Jeremy Dunham, Iain Hamilton Grant, & Shaun Watson: Idealism

The History of a Philosophy

McGill Queens University Press, 2011

Book Description:

The rediscovery of Idealism is an unmistakable feature of contemporary philosophy. Heavily criticised by the dominant philosophies of the twentieth century, it is being reconsidered in the twenty-first as a rich and untapped resource for contemporary philosophical arguments and concepts. This volume provides a comprehensive portrait of the major arguments and philosophers in the Idealist tradition. Idealism is philosophy on a grand scale, combining micro and macroscopic problems into systematic accounts of everything from the nature of the universe to the particulars of human feeling. In consequence, it offers perspectives on everything from the natural to the social sciences, from ecology to critical theory. Since Idealism is sometimes considered anti-science, however, this book places particular emphasis on its naturalism. Written for a broad readership, the book provides the fullest possible introduction to this most philosophical of philosophical movements.
Introduction: Why Idealism Matters
Part 1: Ancient Idealism
1. Parmenides and the Birth of Ancient Idealism
2. Plato and Neoplatonism
Part 2: Early Modern Idealism
3. Phenomenalism and Idealism I: Descartes and Malebranche
4. Phenomenalism and Idealism II: Leibniz and Berkeley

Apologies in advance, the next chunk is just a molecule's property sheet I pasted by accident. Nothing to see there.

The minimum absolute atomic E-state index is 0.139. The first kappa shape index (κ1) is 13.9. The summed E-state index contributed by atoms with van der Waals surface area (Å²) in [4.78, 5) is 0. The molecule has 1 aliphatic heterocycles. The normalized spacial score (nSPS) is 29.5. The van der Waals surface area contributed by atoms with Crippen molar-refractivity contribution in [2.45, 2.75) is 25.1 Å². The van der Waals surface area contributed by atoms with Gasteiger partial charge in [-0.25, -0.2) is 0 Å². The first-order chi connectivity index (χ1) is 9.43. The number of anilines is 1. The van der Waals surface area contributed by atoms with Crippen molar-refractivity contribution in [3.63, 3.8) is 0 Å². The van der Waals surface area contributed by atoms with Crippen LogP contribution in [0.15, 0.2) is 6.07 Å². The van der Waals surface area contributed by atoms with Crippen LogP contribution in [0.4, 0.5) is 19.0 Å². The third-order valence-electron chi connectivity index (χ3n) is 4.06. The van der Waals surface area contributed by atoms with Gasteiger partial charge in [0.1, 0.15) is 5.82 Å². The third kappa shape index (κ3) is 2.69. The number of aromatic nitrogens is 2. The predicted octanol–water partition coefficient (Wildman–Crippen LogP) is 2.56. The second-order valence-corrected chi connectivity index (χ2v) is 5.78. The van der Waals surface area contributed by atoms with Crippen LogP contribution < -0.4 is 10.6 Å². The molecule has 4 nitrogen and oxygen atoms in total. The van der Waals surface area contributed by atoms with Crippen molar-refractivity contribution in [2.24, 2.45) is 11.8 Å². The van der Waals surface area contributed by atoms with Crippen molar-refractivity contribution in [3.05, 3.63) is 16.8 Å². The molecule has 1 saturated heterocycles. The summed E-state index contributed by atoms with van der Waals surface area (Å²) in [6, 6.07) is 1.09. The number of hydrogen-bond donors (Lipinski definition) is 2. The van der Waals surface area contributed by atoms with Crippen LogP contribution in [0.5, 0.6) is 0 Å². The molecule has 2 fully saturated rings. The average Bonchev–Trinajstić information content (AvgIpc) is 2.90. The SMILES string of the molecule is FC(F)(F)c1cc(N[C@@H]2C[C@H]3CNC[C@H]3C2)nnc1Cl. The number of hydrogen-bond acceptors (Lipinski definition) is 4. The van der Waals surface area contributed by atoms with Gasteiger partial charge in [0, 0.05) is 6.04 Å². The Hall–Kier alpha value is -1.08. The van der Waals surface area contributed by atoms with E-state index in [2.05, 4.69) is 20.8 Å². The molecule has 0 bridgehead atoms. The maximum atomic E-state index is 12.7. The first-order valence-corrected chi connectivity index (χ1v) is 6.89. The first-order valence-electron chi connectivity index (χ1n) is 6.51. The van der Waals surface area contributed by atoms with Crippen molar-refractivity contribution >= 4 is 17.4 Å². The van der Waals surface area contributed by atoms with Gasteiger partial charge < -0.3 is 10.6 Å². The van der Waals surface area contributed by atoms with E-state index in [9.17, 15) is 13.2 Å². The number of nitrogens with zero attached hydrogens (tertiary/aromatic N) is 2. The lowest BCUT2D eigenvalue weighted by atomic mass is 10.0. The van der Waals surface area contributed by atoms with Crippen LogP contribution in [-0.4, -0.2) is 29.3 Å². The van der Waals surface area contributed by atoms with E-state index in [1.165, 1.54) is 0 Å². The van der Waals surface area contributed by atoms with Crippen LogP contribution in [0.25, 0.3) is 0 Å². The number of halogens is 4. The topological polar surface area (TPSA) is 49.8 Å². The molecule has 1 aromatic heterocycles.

Part 3: German Idealism
5. Immanuel Kant: Cognition, Freedom and Teleology
6. Fichte and the System of Freedom
7. Philosophy of Nature and the Birth of Absolute Idealism: Schelling
8. Hegel and Hegelianism: Mind, Nature and Logic
Part 4: British Idealism
9. British Absolute Idealism: From Green to Bradley
10. Personal Idealism: From Ward to McTaggart
11. Naturalist Idealism: Bernard Bosanquet
12. Criticisms and Persistent Misconceptions of Idealism
13. Actual Occasions and Eternal Objects: The Process Metaphysics of Alfred North Whitehead.
Part 5: Contemporary Idealisms
14. Autopoiesis: Idealist Biology I
15. Autonomous Agents: Idealist Biology II
16. Contemporary Philosophical Idealisms
About the Authors:
Jeremy Dunham, Iain Hamilton Grant, and Sean Watson are all members of the philosophy department at the University of the West of England.
JOB’s Comment:
I find “naturalism” to be a somewhat misleading term for what the authors have in mind in using it, given its normal philosophical connotations; and I do so quite regardless of the fact that I do not accept all of what they have in mind. They are not alone in this usage, I think, but a better word should be found for what they mean. Idealism certainly takes nature and science seriously. But nature is not according to idealism what it is according to naturalism as commonly understood. The totality of what exists, which idealism is concerned with, includes more than nature; and according to idealism, nature as understood by naturalism as commonly understood, if I may put it that way, does not really exist at all. This in no way implies disrespect for or disregard of science; quite the opposite.
One strength of the book is that it discusses many forms of idealism, including ancient idealism, not just modern idealism in the German tradition.

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Ramana Maharshi